New Jersey Democrats Pass Long List Of Tax Increases
Governor Jon Corzine signed an executive order to begin an orderly reopening of New Jersey State Government at about 6 a.m. Saturday. Corzine took this action before the state’s Assembly voted to approve a budget and obviously before the Governor could read or sign the revised budget plan into law.
Shutting down and opening state government are clearly subject to the whims of Governor Corzine. When Corzine was trying to ram massive spending and tax hikes through the legislature, he said the law required the governor to suspend government operations until a budget had been passed in both houses of the legislature and the governor had signed it into law. Now that Corzine has his billions in new taxes, state law is no longer a factor.
In keeping with Jon Corzine’s campaign promise to make New Jersey more affordable, here’s a list of the new state tax increases for 2006. Credit should also be given to Democrats in the state Senate and Assembly.
-- Increase the sales tax from 6 to 7 percent, effective July 15, to generate an estimated $1.2 billion, and expand it to an array of new services beginning Oct. 1 to generate $342 million, including items such as carpet and upholstery cleaning services; downloaded movies, music, software and videos; flooring and carpeting installation; golf, gym and health club memberships; landscaping services; limousine services; massage, tanning and tattoo services; non-subscription magazines; parking lots and garages, private investigation services; security services; self-storage units; and shipping and handling charged separately. Assembly, 41 to 38. Senate, 22 to 18.
-- Impose a 4 percent surcharge on what businesses owe under the corporation business tax. Corzine had proposed a 2.5 percent surcharge, but it was raised late in the process to help generate $100 million for the state. Assembly, 44 to 32, with three voting to abstain. Senate, 21 to 19.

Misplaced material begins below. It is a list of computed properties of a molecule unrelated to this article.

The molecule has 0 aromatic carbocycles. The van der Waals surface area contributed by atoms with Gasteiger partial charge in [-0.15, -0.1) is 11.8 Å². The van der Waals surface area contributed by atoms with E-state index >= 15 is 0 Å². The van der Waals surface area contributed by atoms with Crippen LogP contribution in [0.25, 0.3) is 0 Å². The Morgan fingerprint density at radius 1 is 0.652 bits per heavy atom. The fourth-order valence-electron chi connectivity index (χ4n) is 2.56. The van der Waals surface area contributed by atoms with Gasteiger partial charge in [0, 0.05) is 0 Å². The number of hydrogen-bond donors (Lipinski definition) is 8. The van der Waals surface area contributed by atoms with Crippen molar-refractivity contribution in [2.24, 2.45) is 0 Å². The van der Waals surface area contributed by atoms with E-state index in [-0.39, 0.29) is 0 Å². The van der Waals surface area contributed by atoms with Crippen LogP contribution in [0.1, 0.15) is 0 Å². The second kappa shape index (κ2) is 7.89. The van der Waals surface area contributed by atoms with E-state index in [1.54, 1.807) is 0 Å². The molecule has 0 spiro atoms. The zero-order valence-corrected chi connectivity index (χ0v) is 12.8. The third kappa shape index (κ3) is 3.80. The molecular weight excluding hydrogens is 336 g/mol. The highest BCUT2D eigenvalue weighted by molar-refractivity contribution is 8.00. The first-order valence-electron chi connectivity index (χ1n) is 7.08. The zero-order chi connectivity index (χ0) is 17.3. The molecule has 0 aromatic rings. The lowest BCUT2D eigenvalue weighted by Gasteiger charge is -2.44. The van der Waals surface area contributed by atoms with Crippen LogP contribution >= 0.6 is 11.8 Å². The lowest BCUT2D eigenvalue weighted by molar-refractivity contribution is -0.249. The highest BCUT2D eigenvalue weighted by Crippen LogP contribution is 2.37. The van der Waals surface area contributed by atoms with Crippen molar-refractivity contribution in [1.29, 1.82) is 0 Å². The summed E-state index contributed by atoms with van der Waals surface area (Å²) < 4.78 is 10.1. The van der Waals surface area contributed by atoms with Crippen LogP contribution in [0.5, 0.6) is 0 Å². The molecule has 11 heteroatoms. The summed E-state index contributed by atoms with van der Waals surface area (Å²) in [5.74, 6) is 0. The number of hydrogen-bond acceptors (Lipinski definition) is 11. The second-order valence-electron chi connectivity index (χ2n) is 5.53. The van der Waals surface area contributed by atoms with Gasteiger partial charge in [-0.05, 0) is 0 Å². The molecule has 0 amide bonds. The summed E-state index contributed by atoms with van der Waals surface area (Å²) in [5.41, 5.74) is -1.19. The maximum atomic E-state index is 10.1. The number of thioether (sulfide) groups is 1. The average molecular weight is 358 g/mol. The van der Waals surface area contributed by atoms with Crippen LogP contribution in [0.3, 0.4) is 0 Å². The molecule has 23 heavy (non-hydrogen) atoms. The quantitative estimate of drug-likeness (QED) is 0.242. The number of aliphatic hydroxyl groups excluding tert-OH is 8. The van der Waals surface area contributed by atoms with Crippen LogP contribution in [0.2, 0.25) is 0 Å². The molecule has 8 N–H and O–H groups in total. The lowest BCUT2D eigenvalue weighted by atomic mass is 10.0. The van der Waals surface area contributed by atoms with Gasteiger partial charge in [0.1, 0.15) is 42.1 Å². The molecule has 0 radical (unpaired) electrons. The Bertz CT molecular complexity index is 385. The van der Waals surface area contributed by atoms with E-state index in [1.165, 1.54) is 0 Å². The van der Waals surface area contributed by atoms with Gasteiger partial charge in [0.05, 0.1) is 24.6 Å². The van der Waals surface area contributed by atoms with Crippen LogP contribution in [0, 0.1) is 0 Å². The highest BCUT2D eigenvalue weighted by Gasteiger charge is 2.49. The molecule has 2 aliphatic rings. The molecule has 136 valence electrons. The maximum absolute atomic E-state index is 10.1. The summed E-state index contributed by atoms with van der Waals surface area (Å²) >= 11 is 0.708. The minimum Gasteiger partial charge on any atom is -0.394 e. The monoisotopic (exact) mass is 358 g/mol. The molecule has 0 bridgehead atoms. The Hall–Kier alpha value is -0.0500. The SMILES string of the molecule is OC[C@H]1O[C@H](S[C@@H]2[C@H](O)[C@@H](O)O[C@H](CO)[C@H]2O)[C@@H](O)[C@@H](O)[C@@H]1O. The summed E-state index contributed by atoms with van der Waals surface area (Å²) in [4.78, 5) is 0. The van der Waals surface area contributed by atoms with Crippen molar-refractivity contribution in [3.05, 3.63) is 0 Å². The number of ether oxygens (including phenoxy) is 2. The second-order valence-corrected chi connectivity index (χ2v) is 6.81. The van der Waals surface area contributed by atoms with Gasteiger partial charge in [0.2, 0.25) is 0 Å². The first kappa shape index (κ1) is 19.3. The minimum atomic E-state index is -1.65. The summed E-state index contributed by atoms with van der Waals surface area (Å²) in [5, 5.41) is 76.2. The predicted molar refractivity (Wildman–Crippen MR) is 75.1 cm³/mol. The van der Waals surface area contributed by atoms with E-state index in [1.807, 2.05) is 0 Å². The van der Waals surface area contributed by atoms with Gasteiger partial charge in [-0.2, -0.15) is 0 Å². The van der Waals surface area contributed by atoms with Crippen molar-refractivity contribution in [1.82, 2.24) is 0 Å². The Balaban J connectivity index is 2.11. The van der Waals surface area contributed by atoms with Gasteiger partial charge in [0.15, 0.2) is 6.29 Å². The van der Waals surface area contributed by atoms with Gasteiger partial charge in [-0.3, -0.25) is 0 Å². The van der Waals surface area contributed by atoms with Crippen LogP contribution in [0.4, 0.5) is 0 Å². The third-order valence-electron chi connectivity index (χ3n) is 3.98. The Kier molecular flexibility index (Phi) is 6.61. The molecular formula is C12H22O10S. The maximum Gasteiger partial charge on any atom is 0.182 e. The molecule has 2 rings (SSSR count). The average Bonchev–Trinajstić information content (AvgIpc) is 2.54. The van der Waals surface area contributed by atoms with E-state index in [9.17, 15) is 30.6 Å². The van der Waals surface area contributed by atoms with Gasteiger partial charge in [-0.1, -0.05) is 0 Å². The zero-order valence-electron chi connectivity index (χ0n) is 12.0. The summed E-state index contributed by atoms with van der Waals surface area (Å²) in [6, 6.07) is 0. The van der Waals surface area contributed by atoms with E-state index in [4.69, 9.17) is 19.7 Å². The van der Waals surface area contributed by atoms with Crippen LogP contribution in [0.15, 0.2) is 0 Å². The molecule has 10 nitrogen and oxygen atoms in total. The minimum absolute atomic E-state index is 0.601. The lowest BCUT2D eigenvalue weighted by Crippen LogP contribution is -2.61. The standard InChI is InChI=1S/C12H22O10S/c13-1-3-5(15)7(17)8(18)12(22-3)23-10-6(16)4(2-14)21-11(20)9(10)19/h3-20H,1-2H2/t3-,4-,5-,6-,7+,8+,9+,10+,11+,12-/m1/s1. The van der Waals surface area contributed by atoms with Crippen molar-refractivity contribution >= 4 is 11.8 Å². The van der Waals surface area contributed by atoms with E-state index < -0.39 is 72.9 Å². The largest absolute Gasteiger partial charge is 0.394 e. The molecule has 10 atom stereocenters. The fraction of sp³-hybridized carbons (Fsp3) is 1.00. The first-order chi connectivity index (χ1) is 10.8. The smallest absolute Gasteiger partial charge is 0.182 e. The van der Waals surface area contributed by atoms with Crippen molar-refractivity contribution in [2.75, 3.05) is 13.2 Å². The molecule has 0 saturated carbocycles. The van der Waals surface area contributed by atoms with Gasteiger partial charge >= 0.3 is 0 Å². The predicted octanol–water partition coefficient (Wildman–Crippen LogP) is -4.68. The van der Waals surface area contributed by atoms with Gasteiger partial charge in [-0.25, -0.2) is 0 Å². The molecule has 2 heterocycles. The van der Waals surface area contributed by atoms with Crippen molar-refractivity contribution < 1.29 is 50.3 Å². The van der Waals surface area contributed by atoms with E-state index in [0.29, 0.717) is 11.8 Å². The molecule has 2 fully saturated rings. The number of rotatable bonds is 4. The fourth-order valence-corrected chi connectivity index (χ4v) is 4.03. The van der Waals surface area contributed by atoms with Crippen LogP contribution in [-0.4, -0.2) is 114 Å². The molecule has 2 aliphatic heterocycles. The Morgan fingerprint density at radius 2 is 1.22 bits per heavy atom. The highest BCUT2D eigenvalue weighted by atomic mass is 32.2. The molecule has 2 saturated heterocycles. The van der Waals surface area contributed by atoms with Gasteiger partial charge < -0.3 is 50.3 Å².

-- Delay the phase-out of an energy surcharge to generate $53.5 million for the state this year. The fee was created in 1997, and its phase-out has been delayed three times now. Assembly, 49 to 29. Senate, 23 to 17.
-- Increases annual assessment on HMO premiums from 1 to 2 percent, generating $50 million in additional revenue for the state. Assembly, 48 to 31. Senate, 22 to 17.
-- Transfers $50 million from the state's disability benefits fund to the general fund, without triggering an increase in employer taxes. Assembly, 46 to 31. Senate, 21 to 19.
-- Charge a 1 percent fee to entities that purchase commercial real estate worth $1 million or more, a projected $47 million a year tax increase. Assembly, 42 to 36. Senate, 21 to 18.
.-- Reform the way businesses pay sales taxes in Urban Enterprise Zones, to make sure all purchases are eligible, projected to add $46 million to state coffers. Assembly, 43 to 33. Senate, 28 to 8.
-- Increase the daily surcharge on motor vehicle rentals from $2 to $5, costing drivers a projected $36 million annually. Assembly, 46 to 32. Senate, 21 to 19.
-- Raise the tax on a pack of cigarettes by 17.5 cents to $2.575 per pack, the fourth increase in five years. Corzine had sought a 35 cent per pack increase. Also expands the tax to include moist snuff. The hike is projected to cost tobacco users an extra $30 million this year. Assembly, 43 to 36. Senate, 21 to 19.
-- Charge a one-time registration surcharge on luxury vehicles, including pickups and SUVs, with a sticker price of $45,000 or more and fuel-inefficient vehicles that average less than 19 miles per gallon. This would cost the people buying such cars $17 million a year. Assembly, 43 to 36. Senate, 21 to 19.
-- Imposes a 6 percent tax on the sale of fur clothing, to raise $5 million. Assembly, 44 to 32 with two voting to abstain. Senate, 21 to 19.